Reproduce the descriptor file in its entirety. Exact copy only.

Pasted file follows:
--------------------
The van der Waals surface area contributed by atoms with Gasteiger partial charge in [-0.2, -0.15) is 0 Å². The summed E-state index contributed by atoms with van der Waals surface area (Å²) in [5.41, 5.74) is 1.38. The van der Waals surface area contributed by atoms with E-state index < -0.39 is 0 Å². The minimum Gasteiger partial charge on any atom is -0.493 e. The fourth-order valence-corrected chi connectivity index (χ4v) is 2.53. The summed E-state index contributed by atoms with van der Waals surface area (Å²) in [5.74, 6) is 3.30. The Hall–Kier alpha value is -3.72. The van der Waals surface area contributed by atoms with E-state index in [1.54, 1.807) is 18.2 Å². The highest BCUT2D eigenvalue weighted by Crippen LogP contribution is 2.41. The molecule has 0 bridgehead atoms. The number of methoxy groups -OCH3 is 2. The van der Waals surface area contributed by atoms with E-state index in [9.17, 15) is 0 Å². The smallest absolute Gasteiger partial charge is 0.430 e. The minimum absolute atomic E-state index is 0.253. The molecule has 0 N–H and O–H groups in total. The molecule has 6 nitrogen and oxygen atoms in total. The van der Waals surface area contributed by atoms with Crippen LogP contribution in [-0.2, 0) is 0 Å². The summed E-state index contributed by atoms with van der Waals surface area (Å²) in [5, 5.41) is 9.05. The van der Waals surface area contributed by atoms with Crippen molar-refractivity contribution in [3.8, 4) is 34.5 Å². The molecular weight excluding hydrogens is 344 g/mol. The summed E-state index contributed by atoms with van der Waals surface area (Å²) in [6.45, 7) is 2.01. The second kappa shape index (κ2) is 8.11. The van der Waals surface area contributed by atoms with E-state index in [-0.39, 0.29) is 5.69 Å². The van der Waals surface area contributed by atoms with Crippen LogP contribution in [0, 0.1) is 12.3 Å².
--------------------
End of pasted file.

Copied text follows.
The van der Waals surface area contributed by atoms with Gasteiger partial charge in [-0.2, -0.15) is 0 Å². The summed E-state index contributed by atoms with van der Waals surface area (Å²) in [5.41, 5.74) is 1.38. The van der Waals surface area contributed by atoms with E-state index < -0.39 is 0 Å². The minimum Gasteiger partial charge on any atom is -0.493 e. The fourth-order valence-corrected chi connectivity index (χ4v) is 2.53. The summed E-state index contributed by atoms with van der Waals surface area (Å²) in [5.74, 6) is 3.30. The Hall–Kier alpha value is -3.72. The van der Waals surface area contributed by atoms with E-state index in [1.54, 1.807) is 18.2 Å². The highest BCUT2D eigenvalue weighted by Crippen LogP contribution is 2.41. The molecule has 0 bridgehead atoms. The number of methoxy groups -OCH3 is 2. The van der Waals surface area contributed by atoms with E-state index in [9.17, 15) is 0 Å². The smallest absolute Gasteiger partial charge is 0.430 e. The minimum absolute atomic E-state index is 0.253. The molecule has 0 N–H and O–H groups in total. The molecule has 6 nitrogen and oxygen atoms in total. The van der Waals surface area contributed by atoms with Crippen LogP contribution in [-0.2, 0) is 0 Å². The summed E-state index contributed by atoms with van der Waals surface area (Å²) in [5, 5.41) is 9.05. The van der Waals surface area contributed by atoms with Crippen molar-refractivity contribution in [3.8, 4) is 34.5 Å². The molecular weight excluding hydrogens is 344 g/mol. The summed E-state index contributed by atoms with van der Waals surface area (Å²) in [6.45, 7) is 2.01. The second kappa shape index (κ2) is 8.11. The van der Waals surface area contributed by atoms with E-state index in [-0.39, 0.29) is 5.69 Å². The van der Waals surface area contributed by atoms with Crippen LogP contribution in [0, 0.1) is 12.3 Å².